User creativity made YouTube the world's biggest music service
Alternative variations from popular artists' videos may reach an audience of millions, shows the new study from Finland's Aalto University.
Music is the most popular YouTube content by several measures, including video views and search activity. The world's first academic study on YouTube music consumption by Aalto University in Finland shows that one reason for its popularity lies in users' own video. People re-use original music by popular artists to create their own alternative video variations, which may reach an audience of millions and can be found alongside any popular music title.
"These variations that we call user-appropriated videos are readily available and well promoted on YouTube. This is what makes YouTube an interesting music service," says Dr of Technology Lassi A. Liikkanen from Aalto University.
Lyrics and still videos, which only include music, rank highly in YouTube search results. A popular video, say a new Beyoncé song, may share its audience collaterally with similar user-generated videos because they appear next to one another in the search results and suggested content. The researchers named this the halo effect.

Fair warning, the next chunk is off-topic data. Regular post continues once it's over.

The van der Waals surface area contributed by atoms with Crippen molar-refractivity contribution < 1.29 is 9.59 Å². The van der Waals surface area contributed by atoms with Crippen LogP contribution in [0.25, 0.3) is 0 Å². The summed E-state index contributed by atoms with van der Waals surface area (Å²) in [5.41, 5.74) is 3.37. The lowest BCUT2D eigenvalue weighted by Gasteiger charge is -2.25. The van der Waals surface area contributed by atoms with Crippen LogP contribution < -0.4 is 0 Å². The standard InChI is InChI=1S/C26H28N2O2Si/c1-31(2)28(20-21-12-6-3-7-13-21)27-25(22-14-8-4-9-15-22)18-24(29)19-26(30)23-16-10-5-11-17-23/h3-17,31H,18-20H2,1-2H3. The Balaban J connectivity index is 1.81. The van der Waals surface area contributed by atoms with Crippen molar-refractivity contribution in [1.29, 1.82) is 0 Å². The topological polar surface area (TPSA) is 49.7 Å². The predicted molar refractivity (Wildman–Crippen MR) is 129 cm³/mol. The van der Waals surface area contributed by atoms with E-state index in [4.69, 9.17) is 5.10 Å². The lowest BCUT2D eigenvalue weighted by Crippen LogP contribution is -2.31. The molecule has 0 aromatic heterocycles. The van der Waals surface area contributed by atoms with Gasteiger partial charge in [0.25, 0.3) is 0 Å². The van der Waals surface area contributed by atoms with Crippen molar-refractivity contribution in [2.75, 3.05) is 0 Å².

Three types of videos
In this study the researchers created a typology of YouTube music videos.
"Our analysis found three primary music video types: traditional, user-appropriated, and derivative music videos," post-doctoral researcher Antti Salovaara explains.
Through a series of qualitative and quantitative studies of YouTube content, researchers studied both the popularity of music videos and the attention they get from the audience.
The study shows that users are willing to listen to music from Youtube even without video content. They are also happy with music with rolling lyrics over a still photo, cover versions, and even parodies of the authentic music content.
"YouTube transformed the digital media world. It changed music listening practices. Finally, we have a scientific record of this wonderfully rich cultural phenomenon," the primary author, Lassi A. Liikkanen, explains.
"Earlier studies ignored music's tremendous pull, even though it must have been obvious to everyone using YouTube. We only have a single academic reference point from six years back. In this time, the artists have changed, but music has remained on top of the charts."